TIME Magazine takes a heaping helping of Seth Godin's book "Meatball Sundae"

February 22nd, 2008

Is Your Marketing Out of Sync?

By Andrea Sachs
TIME Magazine

Why would an author choose a book title that conjures up such a noxious image? Because that's how annoyed Godin is with corporate America's attempt to co-opt Web-based selling, via sites like YouTube and MySpace, and permission marketing (that's the sundae) for their stodgy businesses (the meatball). “It's not an accident that almost all the brands, products, and careers that have succeeded with New Marketing are brand-new and fresh,” writes Godin. “It insists on a reinvention of the entire organization and the products it creates.”

You may not have heard of the companies that Godin, in his distinctively tangy style, chooses to single out for praise. After all, CafePress.com which sells millions of dollars' worth of imprinted items every month, and Etsy.com a site specializing in handmade crafts and artifacts, are hardly General Electric. But being small yet scalable is the springboard of Web companies. “Why didn't American Express invent (or buy) PayPal?” Godin asks. “Why didn't Barnes & Noble become Amazon?” Because they were busy running multibillion-dollar businesses?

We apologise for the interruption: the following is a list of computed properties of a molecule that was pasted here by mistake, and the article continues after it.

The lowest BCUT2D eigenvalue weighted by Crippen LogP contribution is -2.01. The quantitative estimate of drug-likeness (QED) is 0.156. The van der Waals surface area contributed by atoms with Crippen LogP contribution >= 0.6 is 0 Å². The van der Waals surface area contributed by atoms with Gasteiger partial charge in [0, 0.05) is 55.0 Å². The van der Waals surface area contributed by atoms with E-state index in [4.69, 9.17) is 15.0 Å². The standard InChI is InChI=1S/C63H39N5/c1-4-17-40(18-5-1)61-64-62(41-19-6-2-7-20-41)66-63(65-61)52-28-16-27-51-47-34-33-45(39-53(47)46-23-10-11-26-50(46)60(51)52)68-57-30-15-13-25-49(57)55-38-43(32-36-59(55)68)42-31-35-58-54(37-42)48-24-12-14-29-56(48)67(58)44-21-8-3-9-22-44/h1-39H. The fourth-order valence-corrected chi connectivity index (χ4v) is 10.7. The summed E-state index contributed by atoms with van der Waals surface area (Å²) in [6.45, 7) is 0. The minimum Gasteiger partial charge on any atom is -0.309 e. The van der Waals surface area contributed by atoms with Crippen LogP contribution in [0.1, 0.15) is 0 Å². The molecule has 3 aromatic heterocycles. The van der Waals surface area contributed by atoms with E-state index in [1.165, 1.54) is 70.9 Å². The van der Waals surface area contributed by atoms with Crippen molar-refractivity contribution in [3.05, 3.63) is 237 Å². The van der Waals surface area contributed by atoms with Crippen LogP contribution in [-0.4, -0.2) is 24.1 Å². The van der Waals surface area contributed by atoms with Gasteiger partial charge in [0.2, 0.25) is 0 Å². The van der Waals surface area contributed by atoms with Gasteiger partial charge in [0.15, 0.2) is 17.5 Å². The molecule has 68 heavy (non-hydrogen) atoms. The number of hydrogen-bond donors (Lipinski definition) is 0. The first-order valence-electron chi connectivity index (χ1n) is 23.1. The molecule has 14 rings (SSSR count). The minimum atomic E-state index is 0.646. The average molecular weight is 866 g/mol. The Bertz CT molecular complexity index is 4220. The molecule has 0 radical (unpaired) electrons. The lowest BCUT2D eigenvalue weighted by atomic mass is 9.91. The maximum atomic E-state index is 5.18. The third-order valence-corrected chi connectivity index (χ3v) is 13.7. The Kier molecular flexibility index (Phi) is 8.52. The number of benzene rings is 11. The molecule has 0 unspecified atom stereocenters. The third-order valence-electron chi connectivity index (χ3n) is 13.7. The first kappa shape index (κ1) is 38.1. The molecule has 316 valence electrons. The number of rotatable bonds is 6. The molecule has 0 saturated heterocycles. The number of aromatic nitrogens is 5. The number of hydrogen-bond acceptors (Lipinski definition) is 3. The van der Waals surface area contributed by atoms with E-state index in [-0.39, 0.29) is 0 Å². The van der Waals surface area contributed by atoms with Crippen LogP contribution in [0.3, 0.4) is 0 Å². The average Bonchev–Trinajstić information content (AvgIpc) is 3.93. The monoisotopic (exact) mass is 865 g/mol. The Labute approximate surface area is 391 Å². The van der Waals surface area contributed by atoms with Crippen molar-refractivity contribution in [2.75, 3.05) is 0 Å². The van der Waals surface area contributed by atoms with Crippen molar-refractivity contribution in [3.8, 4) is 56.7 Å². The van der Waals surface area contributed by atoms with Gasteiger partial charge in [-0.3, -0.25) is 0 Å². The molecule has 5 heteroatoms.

Godin, 47, recognized the potential of the Internet way back in the mainframe era. The author, who got his first e-mail address more than 30 years ago, when he was a precocious high school student, sold Yoyodyne, a direct-marketing firm he founded in 1995, to Yahoo! three years later for a reported $30 million. Now on his 11th best-selling business book, Godin is a Web legend with a cult following and even a Seth Godin action figure. His talent as a writer is to impart his techie zeal without the baggage of geek jargon. “When I send a note to your CEO, who gets it?” he asks wryly, to make a point about eliminating barriers in communicating with customers.

In his latest book, Godin elaborates on 14 new-media marketing trends that, he says, have “fundamentally changed the dynamic of running and growing an organization.” Some of the trends, like outsourcing and the Long Tail, are old news. Others, like “the need for an authentic story as the number of sources increases” and “the shift from 'how many' to 'who,'” are fresh and helpful.

Godin can be light on details; he's better at painting the big picture. But something is happening here, and you had better know what it is. He sounds the alarm for those whose idea of New Marketing is a gloppy company blog. “There's a whole new set of rules,” Godin told TIME. “Let me not just try to buy some sizzle. Let me rethink what it means to be in business, to run an organization.” A tall order, but this clever book is a good place to start.

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